Name: Cash Matthews Hometown: Shawnee, OK Started riding BMX in: 1972
Like many in the very early days who could not afford a motorcycle, the bicycle was turned into a motorbike look-a-like. What were some of the things you did to reach that goal? Cash Matthews: Like most, we made lots of cool 2-stroke motorcycle sounds with our mouths!! As our group of friends who rode progressed, we started riding “flat track” style in a circle. We emulated Kenny Roberts and my Uncle, Jerry Matthews who were all accomplished Flat Track Stars. I conned my uncle out of a number plate from his motorcycle so that was the first cool-mod of the Schwinn. As many Flat Track guys, we added cardboard, grip covers to save us from rocks and things that never really mattered but they looked cool. In those early days, just having a set of waffle grips was epic, so we began there,
Pre-internet Gen-X: Skating, freestyle BMX, and the explosion of goth, industrial, post-punk, and electronic music connect and divide a series of teens exploring sex, drugs, and violence amidst a racially polarized blue-collar bedroom suburb backdrop of Cleveland, Ohio, Dayglow Black is a series of all true tales from 1987–1991.
Name: Stu Thomsen Started riding in: 1972 (I Think) Teams represented: Three Majors: SE, Redline and Huffy. Some of the smaller and short term teams were: Dirt Master, Webco, DG, FMF, Motobecane (One Weekend), my bike shop (Stu Thomsen’s Family Bicycle Center), Southridge Cycles (on MTB and BMX). A short stent back on Redline and now representing SE again.
What was the first bike you used to ride Bicycle Motocross? Stu Thomsen: Schwinn Stingray
In 1973, what were people using at the first few races you entered? Stu Thomsen: Modified Stingray type bikes and a few custom garage builds by ingenious fathers.
You've seen the BMX bike development firsthand. What kind of full suspension bikes did you get to ride? Stu Thomsen: I had a custom made Monoshock bike I would race now and then at the Corona downhill
Shot locally and released in 1986, the movie Rad tells the story of Cru, a young man with a dream of making it big as a BMX racer by racing the “Helltrack” and winning the grand prize of $100,000 (and a sweet Corvette).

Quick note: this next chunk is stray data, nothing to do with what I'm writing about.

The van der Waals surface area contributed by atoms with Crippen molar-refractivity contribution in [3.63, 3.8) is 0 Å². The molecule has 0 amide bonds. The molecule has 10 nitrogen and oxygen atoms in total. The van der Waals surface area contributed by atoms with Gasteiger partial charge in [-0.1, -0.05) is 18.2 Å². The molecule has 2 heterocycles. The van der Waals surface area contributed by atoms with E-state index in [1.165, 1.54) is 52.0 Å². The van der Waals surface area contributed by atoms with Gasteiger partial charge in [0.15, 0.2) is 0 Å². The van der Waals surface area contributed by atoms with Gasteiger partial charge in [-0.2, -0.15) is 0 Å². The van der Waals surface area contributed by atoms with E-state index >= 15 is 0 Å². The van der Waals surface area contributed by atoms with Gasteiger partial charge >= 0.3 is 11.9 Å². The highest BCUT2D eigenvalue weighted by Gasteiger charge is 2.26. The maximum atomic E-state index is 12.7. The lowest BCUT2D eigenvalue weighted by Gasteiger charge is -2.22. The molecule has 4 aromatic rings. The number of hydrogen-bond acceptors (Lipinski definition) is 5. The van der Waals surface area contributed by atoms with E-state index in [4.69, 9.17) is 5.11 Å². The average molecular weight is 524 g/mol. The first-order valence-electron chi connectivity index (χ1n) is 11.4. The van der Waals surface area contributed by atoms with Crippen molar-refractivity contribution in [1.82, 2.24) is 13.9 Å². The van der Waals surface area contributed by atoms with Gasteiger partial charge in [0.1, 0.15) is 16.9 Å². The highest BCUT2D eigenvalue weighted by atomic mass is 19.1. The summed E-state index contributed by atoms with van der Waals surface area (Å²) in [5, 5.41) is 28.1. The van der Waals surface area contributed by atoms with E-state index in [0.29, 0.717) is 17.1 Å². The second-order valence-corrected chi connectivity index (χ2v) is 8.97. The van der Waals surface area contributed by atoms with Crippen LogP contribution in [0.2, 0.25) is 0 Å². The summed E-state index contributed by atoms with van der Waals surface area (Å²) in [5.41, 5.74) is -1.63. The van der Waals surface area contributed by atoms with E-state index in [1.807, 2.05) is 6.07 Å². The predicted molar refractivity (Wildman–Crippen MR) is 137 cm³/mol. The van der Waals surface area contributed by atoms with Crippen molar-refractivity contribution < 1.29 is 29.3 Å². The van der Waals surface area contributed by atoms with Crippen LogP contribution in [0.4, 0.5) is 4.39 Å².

Name: Jason Van Buskirk Hometown: Baton Rouge, Louisiana, USA Started riding BMX in: 1979 Number of bikes in the collection: 30+
Dutch roots by any chance? Jason Van Buskirk: Yes, my Heritage is Dutch, however, I am born and raised in the U.S.
Is your focus on BMX bikes from the period you raced in mainly? Jason van Buskirk: Yes, I tend to collect bikes from the late '70s To mid '80s... Probably 1987 being the latest. I do have a couple '90s bikes, but that's not the era I enjoy collecting the most.
Name: Tommy Yaley Hometown: Mtn View. California Started riding BMX in: 1974ish Number of bikes in the collection: 9
Do you remember the moment that you decided to start collecting BMX memorabilia? Tommy Yaley: About 7 years ago I decided I wanted to re-create the 1st Gen proline I had when I was a kid. I sold a bunch of my music gear collection and then, like everyone else, it took off from there. Just one more bike...
Name: Jim Fisher Hometown: Gaines, MI... Denver area now. Started riding BMX in: '79 Number of bikes in the collection: 20 plus
Is your focus on BMX bikes from the period you raced in mainly? Jim Fisher: Mainly '79-'84, I have to say I’m more a collector today than I was a racer back then. I just had and rode a few of these bikes when I was a kid/teen in small town MI. We didn’t have a track but we had a couple sweet bike shops and lots of places to ride like maniacs and we did. I dreamed of moving to California getting a Toyota 4x4 and racing with the pros back then.
Did you manage to get the bikes that you really wanted when you raced? Jim Fisher: I was blessed to have some nice bikes... I followed BMX thru the magazines and got to know the guys at the local bike shops so I built up a few really nice bikes back then.